Two distinctive towers – punctuated by voids and rising from a landscaped plinth – establish a unique architectural identity in this scheme by Rafael Hevia, Rodrigo Duque Motta, and Gabriela Manzi.
When they set out to develop their competition-winning concept for the Economics and Business Faculty of Diego Portales University, the design team of Rafael Hevia, Rodrigo Duque Motta, and Gabriela Manzi was influenced by the site’s surroundings in more ways than one.
In the heart of the Huechuraba business district of Santiago, Chile – a neighbourhood of nondescript glass cubes housing rental office space – it set to work on a sloped site at the foot of the San Cristobal hill. With the Huechuraba valley below, and the mountains in the distance, the team sought to evoke permanence and stability while standing out from the corporate architecture – to achieve a complex that felt creative, but not whimsical.
The entire program sits on a 17,000-square-metre basement housing a cafeteria, library and auditorium – its rooftop a massive plinth that defines the boundaries of the site. Atop this stage, a bar-like tower stacks eight storeys of undergraduate classrooms in a rectangular mass that serves as a backdrop for the entire campus. An exterior corridor hidden behind a landscaped balcony winds back and forth across the facade, overlooking the central terraces from between irregularly spaced louvers. Interspersed across the building’s facade are three terraces that perforate clean through to the other side, providing areas for social gathering, breaking up the massing and ushering light into the building’s core.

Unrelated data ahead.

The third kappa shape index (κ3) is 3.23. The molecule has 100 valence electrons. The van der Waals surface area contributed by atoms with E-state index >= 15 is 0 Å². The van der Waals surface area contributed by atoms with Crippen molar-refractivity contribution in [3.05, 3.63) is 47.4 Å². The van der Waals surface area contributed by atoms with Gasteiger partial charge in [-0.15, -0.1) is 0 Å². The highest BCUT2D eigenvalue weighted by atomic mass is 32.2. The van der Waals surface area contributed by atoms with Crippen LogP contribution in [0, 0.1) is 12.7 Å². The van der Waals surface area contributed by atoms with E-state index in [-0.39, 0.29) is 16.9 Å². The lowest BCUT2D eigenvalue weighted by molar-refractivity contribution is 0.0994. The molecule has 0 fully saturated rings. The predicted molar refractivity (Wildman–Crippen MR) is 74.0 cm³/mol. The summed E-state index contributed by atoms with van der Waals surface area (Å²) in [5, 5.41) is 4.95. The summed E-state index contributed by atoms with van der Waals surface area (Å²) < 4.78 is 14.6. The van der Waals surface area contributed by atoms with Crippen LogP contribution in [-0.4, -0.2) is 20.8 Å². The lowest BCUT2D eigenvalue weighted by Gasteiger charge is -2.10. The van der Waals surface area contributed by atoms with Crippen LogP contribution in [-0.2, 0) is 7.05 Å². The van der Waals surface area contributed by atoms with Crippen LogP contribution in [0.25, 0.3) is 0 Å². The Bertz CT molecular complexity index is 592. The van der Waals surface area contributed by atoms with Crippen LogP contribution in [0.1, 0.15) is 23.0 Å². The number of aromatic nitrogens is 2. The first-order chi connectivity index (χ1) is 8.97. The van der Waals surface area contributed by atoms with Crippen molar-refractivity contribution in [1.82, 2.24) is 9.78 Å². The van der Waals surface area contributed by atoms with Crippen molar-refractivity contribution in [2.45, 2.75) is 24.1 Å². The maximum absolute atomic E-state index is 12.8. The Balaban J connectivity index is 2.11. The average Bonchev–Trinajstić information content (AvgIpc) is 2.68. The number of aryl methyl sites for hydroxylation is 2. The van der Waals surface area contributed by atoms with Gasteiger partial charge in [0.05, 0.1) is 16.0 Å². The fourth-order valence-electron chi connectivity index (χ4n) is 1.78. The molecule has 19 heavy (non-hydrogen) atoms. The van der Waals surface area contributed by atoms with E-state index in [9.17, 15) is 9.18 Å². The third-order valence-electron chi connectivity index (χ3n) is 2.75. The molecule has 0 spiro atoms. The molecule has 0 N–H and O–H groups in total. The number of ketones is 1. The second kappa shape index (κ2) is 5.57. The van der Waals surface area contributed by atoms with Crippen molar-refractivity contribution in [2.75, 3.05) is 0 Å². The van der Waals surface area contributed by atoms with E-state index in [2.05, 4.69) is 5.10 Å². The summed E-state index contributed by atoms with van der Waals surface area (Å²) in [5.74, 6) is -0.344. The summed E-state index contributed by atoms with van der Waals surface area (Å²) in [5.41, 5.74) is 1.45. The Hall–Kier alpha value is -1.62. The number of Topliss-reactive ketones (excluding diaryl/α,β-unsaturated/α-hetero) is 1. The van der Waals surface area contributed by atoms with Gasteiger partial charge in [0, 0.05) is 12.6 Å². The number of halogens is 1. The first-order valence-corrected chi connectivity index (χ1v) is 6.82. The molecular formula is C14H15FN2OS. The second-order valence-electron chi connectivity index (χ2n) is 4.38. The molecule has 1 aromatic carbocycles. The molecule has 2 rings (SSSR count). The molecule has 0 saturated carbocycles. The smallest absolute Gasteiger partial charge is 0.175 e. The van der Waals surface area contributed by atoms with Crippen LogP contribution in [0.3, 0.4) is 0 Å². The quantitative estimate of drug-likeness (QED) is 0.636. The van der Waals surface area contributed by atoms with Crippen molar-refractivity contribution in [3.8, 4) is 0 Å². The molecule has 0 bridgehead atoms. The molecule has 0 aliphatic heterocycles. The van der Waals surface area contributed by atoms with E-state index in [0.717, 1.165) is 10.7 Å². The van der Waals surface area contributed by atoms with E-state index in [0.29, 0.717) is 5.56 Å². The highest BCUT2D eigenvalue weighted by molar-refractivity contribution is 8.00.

In front of this tower, seeming to pose like a performer against a curtain, the second structure rises on four legs, its underbelly lined with planks of wood. Outdoor corridors at ground level are sheltered beneath the structure, which rises on all sides in concrete walls dotted by irregular windows, kept small to reduce heat gain. Inside, a spiraling series of graduate classrooms and academic offices winds upwards around a central light-filled atrium.
Although these moves make strong and unorthodox statements, especially among such conservative neighbours, the campus strives for a sense of character that will only increase with age: parks will mature and fill in across the terraces, and the concrete and stone will weather. On the tower’s north and west faces, meanwhile, box-shaped planters extrude from the facade below many of the windows; these contain deciduous vines that will spread, over time, to shade the windows in summer and lend the campus an air of ivy-covered gravitas.